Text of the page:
I really liked Alexander Gould, the little kid who played David - he was a really spunky little guy. He'd be sitting there between takes reading his Harry Potter book, just a perfect little boy. He had a great time. You did worry that he'd end up some disturbed adolescent with some of the stuff he was doing in the pilot! The girl who was playing Angelique, Ivana Milicevic, was really excited with her role. She only had a couple of small things in the pilot, but I think she was going to work out.

Willie seemed to be upgraded to pin-up status too!
Yeah, Willie was made younger, and he and Joe were our two heartthrobs. We had Jason Shaw play Joe, who I think was a model for Calvin Klein. He'd not done much acting and didn't have much to do in the pilot, but he seemed quite natural.

So what were the main differences between this and the 1991 pilot?
This pilot moved very fast, unlike the slower 1991 opening. We cut down the characters for the one-hour format - Maggie and Sam were taken out of an earlier draft. It certainly moved very fast and you stayed busy with it. Our set designer Kurt [M. Petruccelli] did a nice job of reinventing Greystone. You didn't think of the 1991 interiors at all, so it was a total transformation. We also did some digital work on the exterior which gave the outside a different feel from before.

Presumably there was a lot more technology available this time?
Yeah, over the last 13 years there have been so many advancements in digital effects. We did a lot of green screen work. The train in the opening sequence was just an interior set for the cabin, with everything else green-screened in afterwards. The Old House didn't even exist - we just had little Alexander running out in Canyon Country, in the woods with a big green screen, onto which we matted in the exterior of the house. It was very 21st Century in that respect.

Onto 2004's other new Dark Shadows production. The Return to Collinwood play has just come out on CD…
I'm happy with that. The actors had a lot of fun and with all the original music, it's just like the Dark Shadows fans remember. We haven't really mapped out any other stories yet. The writer Jamison [Selby] has been busy doing a lot of stuff, and so have I, so it's taken a year to get the thing out. At the moment, the plan is to let it incubate for a while and then look to see if we can do something else in 2005, or maybe for the 40th Anniversary in 2006.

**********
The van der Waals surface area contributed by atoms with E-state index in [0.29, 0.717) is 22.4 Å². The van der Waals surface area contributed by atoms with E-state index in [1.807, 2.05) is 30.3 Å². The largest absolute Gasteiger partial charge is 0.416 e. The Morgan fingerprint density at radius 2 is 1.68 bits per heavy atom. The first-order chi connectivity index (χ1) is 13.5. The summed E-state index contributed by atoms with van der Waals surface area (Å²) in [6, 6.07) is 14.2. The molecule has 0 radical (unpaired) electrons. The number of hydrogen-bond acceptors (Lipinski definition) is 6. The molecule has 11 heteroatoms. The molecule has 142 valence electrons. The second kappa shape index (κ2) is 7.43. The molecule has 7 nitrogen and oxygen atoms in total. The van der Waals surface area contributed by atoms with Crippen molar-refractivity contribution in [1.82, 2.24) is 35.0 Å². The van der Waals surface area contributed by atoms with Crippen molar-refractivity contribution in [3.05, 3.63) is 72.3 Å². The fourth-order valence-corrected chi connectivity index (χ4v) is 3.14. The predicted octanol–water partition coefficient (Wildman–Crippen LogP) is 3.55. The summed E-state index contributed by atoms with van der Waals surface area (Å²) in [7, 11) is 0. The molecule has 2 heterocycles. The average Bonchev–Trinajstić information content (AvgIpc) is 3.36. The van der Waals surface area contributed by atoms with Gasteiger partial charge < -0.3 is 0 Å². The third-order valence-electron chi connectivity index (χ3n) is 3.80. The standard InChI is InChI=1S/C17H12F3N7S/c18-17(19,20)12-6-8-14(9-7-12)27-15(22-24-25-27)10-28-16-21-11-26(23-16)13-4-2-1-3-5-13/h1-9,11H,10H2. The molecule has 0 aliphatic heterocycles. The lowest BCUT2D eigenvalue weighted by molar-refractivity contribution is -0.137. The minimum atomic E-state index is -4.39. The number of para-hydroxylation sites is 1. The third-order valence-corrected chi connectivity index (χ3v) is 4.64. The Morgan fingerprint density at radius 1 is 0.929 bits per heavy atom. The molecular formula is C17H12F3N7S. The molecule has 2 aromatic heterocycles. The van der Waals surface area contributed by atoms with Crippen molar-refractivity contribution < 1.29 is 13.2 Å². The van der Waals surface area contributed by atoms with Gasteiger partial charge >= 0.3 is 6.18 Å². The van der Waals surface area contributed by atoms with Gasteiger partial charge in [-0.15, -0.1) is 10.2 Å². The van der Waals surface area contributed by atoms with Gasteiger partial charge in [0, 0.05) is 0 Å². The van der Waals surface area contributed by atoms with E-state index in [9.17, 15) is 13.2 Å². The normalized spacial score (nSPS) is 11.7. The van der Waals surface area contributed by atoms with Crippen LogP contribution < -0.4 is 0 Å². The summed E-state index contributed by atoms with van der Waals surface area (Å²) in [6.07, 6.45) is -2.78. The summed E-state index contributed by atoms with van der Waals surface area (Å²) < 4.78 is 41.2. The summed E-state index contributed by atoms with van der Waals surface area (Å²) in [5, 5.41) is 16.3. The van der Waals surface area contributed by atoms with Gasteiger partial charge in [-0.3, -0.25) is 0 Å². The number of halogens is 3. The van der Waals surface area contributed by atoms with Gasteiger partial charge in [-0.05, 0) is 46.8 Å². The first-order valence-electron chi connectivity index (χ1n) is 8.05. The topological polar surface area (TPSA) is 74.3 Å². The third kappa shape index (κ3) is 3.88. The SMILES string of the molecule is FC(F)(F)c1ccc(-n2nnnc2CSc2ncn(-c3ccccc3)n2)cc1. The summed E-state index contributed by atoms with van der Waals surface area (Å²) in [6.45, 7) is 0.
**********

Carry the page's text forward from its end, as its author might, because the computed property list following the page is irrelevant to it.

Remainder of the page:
What else is happening on the merchandise front?
Well I'm always interested to find new ideas for merchandise. With this WB Dark Shadows project we'd been talking about doing some comics. As you know, the comic book market is very driven by teenage boys, and the idea was to do something with the new Dark Shadows to go into that market. We do have a new novel coming soon, though, which Lara Parker is working on.

Majestic Studios, who are doing the new action figures, are making a Barnabas and a Quentin, along with busts of those characters as well. If the response to their stuff is good, they hope to do some other things. It's the whole trickle effect thing - if those do well, we might be able to get some other companies doing stuff too. MPI Home Video is equipped to do merchandise to tie in with the DVDs too. It'd be nice maybe to do a board game - something a little more sophisticated than plastic fangs though!

Speaking of DVDs, there's been some dismay over some footage being removed from the sets. What's happened and how is it being addressed for future releases?
MPI and Dan Curtis Productions have every intention of issuing the original episodes in their entirety. Unfortunately, the episodes were all digitally re-mastered a few years ago and some of the engineers who worked on the project took it upon themselves to do some fixes without being authorised, and without informing anyone. These digital masters have never been touched until now for the DVD authoring, so there have been a few cases where trims have slipped by unnoticed.

We can all live with a few frames missing out on a fade-out or something, but there have been some unfortunate cuts, including the famous scene with Bathia Mapes being prompted. We'll put that one out uncut when we do the bloopers DVD. I can say that quality control is being stepped up and we're trying to stop that sort of thing from happening again.